After watching multiple state legislatures pass new laws that would make it difficult or nearly impossible to obtain an abortion, Shelley O’Brien started thinking about the Underground Railroad that helped enslaved people in the antebellum South make their way north to freedom, she told the Detroit Free Press.
If a comparable network could help today’s women access safe and legal abortions, she wanted to be part of it. And as the manager of a hotel, she had something to offer them: A free place to stay.
From Yale, Mich., a conservative meat-processing town with less than 2,000 people in the state’s eastern “thumb,” the nearest abortion providers are roughly an hour drive away. For O’Brien, the manager of the Yale Hotel, that was close enough to be of help.
“Dear sisters that live in Alabama, Ohio, Georgia, Arkansas, Missouri, or any of the other states that follow with similar laws restricting access,” the 55-year-old mother of three wrote on the hotel’s Facebook page in May. “We cannot do anything about the way you are being treated in your home state. But, if you can make it to Michigan, we will support you with several nights lodging, and transportation to and from your appointment.”
“Between gas and lodging, you’re looking at probably $300 or $400 that you’re going to put out on top of the cost of abortion,” she told the Detroit Free Press. “And if you’re having an abortion because you have no way to provide for a baby, then how are you going to drum up $1,000 or $1,500 to do it? If I can help at all in that, it satisfies the social worker in me.”
Her offer of support was one of several to make headlines in recent weeks, as Republican lawmakers and abortion rights advocates gear up for bruising court battles. Though none of the restrictive new laws in states such as Alabama, Ohio and Georgia have gone into effect yet, and many are being litigated in court, supporters of legalized abortion are preparing for a nation with more restrictive access to the procedure by offering temporary lodging in more liberal states or volunteering to cover pregnant women’s travel costs.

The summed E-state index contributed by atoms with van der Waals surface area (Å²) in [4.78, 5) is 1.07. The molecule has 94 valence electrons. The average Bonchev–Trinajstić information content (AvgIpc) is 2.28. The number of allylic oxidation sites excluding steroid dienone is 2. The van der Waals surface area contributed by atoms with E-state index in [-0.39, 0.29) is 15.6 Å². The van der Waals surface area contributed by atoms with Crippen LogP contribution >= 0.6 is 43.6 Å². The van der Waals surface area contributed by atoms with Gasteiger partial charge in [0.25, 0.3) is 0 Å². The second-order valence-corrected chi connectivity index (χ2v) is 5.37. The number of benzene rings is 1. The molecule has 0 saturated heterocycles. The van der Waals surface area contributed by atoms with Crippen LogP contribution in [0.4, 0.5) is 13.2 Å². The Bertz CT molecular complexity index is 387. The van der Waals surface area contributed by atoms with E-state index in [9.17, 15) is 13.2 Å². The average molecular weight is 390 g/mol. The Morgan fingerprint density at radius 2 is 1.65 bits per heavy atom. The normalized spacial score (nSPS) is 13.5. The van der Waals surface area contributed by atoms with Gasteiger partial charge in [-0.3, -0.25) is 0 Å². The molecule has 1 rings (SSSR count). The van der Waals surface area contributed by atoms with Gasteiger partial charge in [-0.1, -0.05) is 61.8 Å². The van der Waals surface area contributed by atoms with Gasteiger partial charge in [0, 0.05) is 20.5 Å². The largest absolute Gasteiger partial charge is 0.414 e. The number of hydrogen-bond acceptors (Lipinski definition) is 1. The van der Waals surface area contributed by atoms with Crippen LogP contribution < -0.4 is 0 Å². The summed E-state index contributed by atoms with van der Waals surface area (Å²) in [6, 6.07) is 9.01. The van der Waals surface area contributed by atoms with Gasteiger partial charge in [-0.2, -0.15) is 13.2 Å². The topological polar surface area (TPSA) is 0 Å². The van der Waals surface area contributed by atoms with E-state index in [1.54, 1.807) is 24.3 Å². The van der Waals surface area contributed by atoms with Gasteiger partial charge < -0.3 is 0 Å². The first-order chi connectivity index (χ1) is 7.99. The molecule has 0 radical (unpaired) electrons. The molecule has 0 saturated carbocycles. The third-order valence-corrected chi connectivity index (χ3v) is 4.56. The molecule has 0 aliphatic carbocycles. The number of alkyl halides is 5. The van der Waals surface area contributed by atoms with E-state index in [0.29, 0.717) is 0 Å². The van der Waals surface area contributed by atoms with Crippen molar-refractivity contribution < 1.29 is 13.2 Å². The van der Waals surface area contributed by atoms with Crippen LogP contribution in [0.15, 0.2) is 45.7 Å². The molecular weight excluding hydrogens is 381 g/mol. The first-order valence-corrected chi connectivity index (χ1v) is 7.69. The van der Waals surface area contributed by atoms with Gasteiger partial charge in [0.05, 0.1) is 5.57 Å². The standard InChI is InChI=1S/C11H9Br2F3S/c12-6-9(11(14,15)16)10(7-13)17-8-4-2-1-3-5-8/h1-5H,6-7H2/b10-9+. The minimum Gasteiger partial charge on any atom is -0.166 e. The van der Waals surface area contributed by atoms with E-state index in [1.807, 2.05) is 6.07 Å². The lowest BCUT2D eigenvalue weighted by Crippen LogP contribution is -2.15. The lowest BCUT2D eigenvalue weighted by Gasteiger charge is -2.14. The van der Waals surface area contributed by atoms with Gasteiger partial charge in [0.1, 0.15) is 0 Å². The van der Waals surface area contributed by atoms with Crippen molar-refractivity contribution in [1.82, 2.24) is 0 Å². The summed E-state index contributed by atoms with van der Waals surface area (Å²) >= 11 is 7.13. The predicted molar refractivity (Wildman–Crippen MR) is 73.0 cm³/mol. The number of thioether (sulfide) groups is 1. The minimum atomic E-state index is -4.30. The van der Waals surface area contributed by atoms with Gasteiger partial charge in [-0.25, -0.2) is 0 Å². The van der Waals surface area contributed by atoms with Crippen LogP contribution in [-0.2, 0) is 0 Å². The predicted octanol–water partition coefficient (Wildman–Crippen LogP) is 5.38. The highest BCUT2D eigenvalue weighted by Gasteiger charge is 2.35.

Last week, Brandon Wade, the founder of CEO and SeekingArrangement, posted a video offering to pay for Alabama women’s abortions, as well as the costs they would incur by traveling out of state. (SeekingArrangement is a dating site where wealthy men can seek out attractive women for what the site describes as “mutually beneficial relationships.”) In the video, Wade explained that his girlfriend and her sister, both Alabama natives, had wept after the state passed the nation’s most stringent abortion ban in May, virtually outlawing the procedure unless a woman’s health is at risk.
Wade had wondered why women in Alabama couldn’t simply travel to another state to get an abortion, he said. His girlfriend explained that many couldn’t afford to. In an interview with The Hill, he said that he plans to use $500,000 to $1 million to set up a new charity, which would then make the funds available to women who are up to three months pregnant. The move was immediately derided by antiabortion group Students for Life of America as a “publicity stunt.”
The restrictive new laws have also inspired a grass-roots effort nicknamed the “Auntie Network.” On social media, hundreds of women have posted open invitations for friends, acquaintances and strangers from other states to come stay with them. Though Auntie Network posts don’t usually use the word “abortion,” the posters make it clear that they will provide cover for anyone who wants to visit their “aunt” in a state where the procedure is legal.